- Experiments are there to validate if your ideas work, not to prove that they do. You need to detach yourself from “My idea is so great; I hope it works” and be as objective as possible.
- Data on its own, without any analysis, is useless – it’s just numbers. Research tells the story behind the figures and points your business in the right direction.
- Agility and innovation should be the core tenets of your day-to-day operations, no matter how big or successful you become.
Combining the power of marketing and engineering skills
My first thought is always from a marketing perspective. What can we do to attract more customers, make existing customers’ lives easier, and build a strong brand? Implementing these ideas is always technical, so I put my engineering hat on to see my plans come to fruition.
I’m aware that my engineers’ time is precious, so I always come up with a proof of concept and learn as much as possible before coming to my engineering team with an idea.
There’s lots of additional evidence you can (and should) collect before going to your engineers: surveys, analytics, customer interviews, and more. You want as much proof as possible to support your ideas.
I’ve found that engineering and marketing teams can come into conflict because engineering teams are increasingly demanding more evidence before they build anything. This makes sense because it must be frustrating to pour your time and effort into making poorly thought out and without any tangible impact on the business.
5 steps to leverage the power of data through experiments
There’s a great quote “You’re not data-driven if you’re not experimenting.” Data shouldn’t just be something that you look at because it’s interesting.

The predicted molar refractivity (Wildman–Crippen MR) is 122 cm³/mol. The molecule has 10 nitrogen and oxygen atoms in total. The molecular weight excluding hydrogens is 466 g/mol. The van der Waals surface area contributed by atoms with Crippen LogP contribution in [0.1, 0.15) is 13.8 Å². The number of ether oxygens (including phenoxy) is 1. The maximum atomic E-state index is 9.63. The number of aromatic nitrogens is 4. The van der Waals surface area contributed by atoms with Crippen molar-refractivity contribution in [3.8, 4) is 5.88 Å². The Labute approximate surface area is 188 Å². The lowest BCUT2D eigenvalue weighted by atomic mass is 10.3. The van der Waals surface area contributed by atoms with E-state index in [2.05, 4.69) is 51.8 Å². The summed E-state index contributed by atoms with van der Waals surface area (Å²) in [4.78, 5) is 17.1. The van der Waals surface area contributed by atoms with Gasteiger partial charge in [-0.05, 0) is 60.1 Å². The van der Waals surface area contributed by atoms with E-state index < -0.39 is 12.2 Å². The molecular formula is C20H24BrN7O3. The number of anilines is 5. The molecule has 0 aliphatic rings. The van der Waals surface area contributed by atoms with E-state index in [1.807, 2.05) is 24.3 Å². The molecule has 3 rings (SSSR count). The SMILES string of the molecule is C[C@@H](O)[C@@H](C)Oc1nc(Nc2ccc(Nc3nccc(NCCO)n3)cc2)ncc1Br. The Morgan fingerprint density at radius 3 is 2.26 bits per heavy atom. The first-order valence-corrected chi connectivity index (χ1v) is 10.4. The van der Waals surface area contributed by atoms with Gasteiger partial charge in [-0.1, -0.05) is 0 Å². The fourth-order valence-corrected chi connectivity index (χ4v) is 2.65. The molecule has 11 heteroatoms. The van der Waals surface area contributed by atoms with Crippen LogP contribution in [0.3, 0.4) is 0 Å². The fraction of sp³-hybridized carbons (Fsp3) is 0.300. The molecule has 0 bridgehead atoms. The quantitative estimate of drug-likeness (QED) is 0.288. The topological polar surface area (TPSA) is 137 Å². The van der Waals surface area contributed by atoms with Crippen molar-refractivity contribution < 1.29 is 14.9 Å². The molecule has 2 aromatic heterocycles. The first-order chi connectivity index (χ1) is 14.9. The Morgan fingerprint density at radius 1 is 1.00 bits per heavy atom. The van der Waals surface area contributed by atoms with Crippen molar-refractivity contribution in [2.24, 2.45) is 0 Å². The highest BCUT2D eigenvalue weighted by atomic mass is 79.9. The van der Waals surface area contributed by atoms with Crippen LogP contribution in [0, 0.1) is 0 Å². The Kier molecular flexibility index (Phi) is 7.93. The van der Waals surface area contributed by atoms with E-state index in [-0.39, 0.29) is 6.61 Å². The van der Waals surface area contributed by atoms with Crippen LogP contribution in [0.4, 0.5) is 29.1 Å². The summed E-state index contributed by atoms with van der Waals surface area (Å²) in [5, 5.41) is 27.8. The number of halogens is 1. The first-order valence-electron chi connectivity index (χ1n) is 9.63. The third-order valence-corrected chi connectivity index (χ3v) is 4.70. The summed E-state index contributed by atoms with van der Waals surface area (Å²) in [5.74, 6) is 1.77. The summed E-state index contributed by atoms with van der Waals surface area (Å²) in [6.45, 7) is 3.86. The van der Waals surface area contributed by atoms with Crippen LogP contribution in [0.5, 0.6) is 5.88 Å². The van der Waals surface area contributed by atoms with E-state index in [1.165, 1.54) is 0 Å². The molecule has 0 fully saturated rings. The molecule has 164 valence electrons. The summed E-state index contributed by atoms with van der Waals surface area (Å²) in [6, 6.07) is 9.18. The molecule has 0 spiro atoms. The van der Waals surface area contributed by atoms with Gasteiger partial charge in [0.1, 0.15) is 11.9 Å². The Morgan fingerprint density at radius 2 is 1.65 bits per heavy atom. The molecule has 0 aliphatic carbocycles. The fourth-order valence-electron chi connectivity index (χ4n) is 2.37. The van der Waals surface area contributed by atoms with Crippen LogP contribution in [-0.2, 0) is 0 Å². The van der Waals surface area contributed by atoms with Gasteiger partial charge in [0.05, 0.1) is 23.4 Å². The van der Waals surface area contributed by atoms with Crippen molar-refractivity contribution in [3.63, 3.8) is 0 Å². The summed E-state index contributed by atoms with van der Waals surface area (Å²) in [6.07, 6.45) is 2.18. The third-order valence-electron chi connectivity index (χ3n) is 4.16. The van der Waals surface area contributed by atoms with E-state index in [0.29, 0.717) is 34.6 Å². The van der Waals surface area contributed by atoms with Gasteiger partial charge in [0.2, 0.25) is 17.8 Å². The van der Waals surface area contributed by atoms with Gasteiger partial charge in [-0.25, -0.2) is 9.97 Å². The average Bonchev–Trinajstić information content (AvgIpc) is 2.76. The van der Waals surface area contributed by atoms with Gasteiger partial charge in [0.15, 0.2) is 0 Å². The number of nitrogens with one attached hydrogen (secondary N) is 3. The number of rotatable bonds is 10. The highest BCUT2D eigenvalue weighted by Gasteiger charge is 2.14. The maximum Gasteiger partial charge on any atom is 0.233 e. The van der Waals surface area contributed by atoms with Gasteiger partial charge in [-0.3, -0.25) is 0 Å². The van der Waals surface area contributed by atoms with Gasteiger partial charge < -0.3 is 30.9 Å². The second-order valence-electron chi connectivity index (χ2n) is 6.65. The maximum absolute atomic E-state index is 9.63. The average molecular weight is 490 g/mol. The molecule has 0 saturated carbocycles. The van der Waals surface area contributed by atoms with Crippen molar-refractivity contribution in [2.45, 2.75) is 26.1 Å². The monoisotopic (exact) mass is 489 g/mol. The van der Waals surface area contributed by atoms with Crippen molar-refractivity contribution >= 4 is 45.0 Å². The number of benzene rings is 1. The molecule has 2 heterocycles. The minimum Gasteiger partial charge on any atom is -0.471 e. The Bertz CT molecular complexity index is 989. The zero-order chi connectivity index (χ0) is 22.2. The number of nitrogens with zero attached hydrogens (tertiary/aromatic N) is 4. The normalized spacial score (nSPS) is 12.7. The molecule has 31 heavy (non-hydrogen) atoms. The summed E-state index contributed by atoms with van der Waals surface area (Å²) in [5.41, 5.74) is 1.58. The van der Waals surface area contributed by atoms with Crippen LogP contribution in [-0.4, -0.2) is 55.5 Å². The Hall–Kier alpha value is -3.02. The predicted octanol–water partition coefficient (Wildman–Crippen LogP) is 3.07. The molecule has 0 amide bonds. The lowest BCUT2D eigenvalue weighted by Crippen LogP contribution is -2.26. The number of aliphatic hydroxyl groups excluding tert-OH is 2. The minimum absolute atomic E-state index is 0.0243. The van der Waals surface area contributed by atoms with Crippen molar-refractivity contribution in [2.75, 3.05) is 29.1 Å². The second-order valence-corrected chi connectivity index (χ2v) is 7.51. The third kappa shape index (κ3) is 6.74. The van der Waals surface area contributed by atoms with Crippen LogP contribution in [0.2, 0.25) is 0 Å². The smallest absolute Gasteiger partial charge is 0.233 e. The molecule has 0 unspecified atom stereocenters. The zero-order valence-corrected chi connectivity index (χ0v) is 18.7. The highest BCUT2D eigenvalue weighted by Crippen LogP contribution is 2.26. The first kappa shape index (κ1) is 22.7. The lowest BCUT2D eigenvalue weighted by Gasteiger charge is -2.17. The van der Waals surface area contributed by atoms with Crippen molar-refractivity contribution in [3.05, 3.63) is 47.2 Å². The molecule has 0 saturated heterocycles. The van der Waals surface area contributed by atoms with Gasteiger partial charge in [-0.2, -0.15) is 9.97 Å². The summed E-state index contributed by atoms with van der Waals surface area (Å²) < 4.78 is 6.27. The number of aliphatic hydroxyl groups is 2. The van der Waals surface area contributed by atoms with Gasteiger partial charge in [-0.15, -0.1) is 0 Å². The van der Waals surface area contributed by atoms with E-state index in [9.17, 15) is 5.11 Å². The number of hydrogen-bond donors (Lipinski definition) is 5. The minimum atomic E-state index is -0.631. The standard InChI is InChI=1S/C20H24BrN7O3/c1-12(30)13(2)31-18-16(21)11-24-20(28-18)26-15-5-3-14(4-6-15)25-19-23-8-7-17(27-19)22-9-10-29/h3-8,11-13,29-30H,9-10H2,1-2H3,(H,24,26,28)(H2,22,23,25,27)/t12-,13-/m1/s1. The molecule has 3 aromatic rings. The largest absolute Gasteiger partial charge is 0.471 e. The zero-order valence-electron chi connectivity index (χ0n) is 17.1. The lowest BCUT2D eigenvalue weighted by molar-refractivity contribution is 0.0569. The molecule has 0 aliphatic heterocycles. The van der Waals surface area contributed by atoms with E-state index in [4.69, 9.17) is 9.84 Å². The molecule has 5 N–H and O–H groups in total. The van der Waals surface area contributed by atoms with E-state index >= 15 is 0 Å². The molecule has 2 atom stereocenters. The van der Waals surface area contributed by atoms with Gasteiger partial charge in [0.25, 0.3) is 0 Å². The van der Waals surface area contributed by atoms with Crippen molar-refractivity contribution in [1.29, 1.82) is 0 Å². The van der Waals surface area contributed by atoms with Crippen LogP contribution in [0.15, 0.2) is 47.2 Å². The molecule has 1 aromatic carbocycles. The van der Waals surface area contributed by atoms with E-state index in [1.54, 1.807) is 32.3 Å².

Instead, the moment you have insights at your disposal, you need to go through a 5-step process:
1. Look at the data
What does it tell you about your business? What does it show about your users? What are the areas for improvement?
2. Make a hypothesis
Imagine your data tells you that only a fraction of people who download your app use it daily. Perhaps it’s showing you that your app doesn’t provide immediate value because you’re asking users to jump through too many hoops at the initial stage.
3. Make a decision
Using the example above, you might decide to remove your app’s initial questionnaire. You included it to learn more about your users and personalize their experience going forward, but instead, it seems to be putting people off.
4. Run an experiment
You could launch a 30-day experiment and altogether remove the survey/questionnaire to see if your churn rate will improve. There is no point in having a hypothesis if you don’t run experiments to back it up. You need hard evidence to make the right decision.
5. Measure the results and iterate
Let the experiment run its course and gather evidence along the way. Once you get the results, tweak and fine-tune your strategy to make it as effective as possible.
Remember: not all experiments will prove the point you were trying to make. But even if your experiments don’t support your hypothesis, you have a ton of data that explains why. As long as you gain new insights into your customers’ behavior, your experiments are successful.
Don’t continue with an experiment just because you’re emotionally invested in it. We naturally tend to strive for perfection because we want our ideas to work and be successful. It is hard to make the call and kill something you’ve poured lots of time, money, and effort into.
Experiments are there to validate if your ideas work, not to prove that they do. Detach yourself from “My idea is so great, I hope it works” and be as objective as possible.
Developing a data-driven culture
The most important thing to become a data-driven company is to get closer to your customers. The easiest way to do this is to pick up the phone and call them. I’m always surprised how few people do this. It seems like the simplest thing in the world, and it brings such great results, but so many marketers waste countless hours in front of an excel sheet, bending numbers instead of just talking to people.